Colleen was probably one of the most informational and intelligent horsewomen I have ever met. She had so much knowledge about horse care, it was mind-blowing. Any question we asked she (like Jeff) had a thorough explanation for you. She was clearly extremely passionate about keeping horses safe, healthy, and happy. Colleen and Jeff were open and encouraged questions, which I took advantage of!
I was so lucky to be paired with such fantastic clinicians.
What new stuff did you learn? What was your favorite thing you learned?
I learned so much about not only my horse, but horses in general. I feel everything I learned is incredibly important for my future in riding. I truly enjoyed our discussion of hay and feed, the different types, their purpose, and ingredients, and our discussion of wounds, and how to identify, clean, and treat them.
Favorite part of it?
It’s hard to choose one favorite part of my time at EAP because I loved every second of it. However, being very vague, I would say the greater bond I made with my horse, Lux, was one of the most invaluable experiences. After just 5 days, I can pick up even the smallest changes in him. For example, his mood in the morning will predict his mood/energy level when riding. I also learned that he is quite a messy horse! He isn’t picky where he poops or drags his hay (unlike other horses attending EAP who had one corner to go to the bathroom and another for hay), which was always fun in the morning to clean!
What did you focus on throughout the daily sessions?
As stated before, we addressed many things on a daily basis to create better horsewomen or horsemen. From hay, feed, legs, riding theories, light seat vs. deep seat, proper releases (there are SO many types of releases), etc. we addressed almost every topic regarding horses. Each day had a different topic and focus, which I felt was organized and allowed us to go extremely in-depth.
What was the schedule like?
I included the rough schedule they provided you, however, I found my clinicians were not crazy strict and gave you plenty of time to get everything you needed to get done, done. They always had the horse’s best interest in mind.
Click the link here to check out the schedule they followed!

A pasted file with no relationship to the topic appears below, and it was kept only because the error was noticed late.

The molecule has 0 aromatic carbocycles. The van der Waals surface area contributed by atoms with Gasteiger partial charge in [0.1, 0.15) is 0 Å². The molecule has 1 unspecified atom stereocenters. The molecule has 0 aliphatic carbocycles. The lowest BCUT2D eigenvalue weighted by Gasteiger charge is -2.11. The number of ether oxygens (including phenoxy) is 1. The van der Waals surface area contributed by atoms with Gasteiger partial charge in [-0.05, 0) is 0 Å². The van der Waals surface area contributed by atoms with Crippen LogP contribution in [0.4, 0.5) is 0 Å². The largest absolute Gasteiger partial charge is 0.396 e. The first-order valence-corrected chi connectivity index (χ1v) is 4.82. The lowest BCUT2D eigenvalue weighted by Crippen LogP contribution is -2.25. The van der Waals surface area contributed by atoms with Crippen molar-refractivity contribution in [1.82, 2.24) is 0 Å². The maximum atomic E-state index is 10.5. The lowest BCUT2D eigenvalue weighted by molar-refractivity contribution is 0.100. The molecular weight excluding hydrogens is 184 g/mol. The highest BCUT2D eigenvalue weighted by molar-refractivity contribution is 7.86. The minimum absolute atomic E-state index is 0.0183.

Did you make a lot of new friends?
I made SO many incredible friends throughout my time at EAP. We all have discussed our show schedules for the rest of the year and many of us will be crossing paths in the near future. As 21st century teenagers or young adults, we obviously exchanged Snapchats and Instagrams to keep in touch. I am so grateful for the connections I made in just 5 days.
Do you have any tips or advice for EAP?
I have so many tips to share based on my experience:
Definitely bring a wheelbarrow over a muck tub (unless you want to create an innovation like I did)
Go over everything you need to know with your barn about the horse’s feeding routine (ie. does his grain need to be soaked, on average how much hay, etc.)
Have all of your first aid supplies packed in a box, so everything is in one place when you need it
I recommend cleaning your stall multiple times daily, making it easier for the next morning to clean
Have your horse groomed during morning chores, just in case you’re rushing to tack up
Bring a notebook to take notes throughout your observations, stable management, riding theories, etc.
Bring Duct Tape and Zipties! I didn’t and had to borrow some, but they came in handy too many times!
Bring tons of hooks and organizers for your tack room setup (specifically the over-the-door ones). It makes it so easy to organize and keep everything in place
Bring tons of snacks to grab a quick bite before you ride or when you’re hungry
Before you go to EAP, go to the grocery store and get easy lunches to make in the morning. For example, I got mayo, bread, cheese, and deli meats to make a sandwich in the morning before I left (lunch was not provided)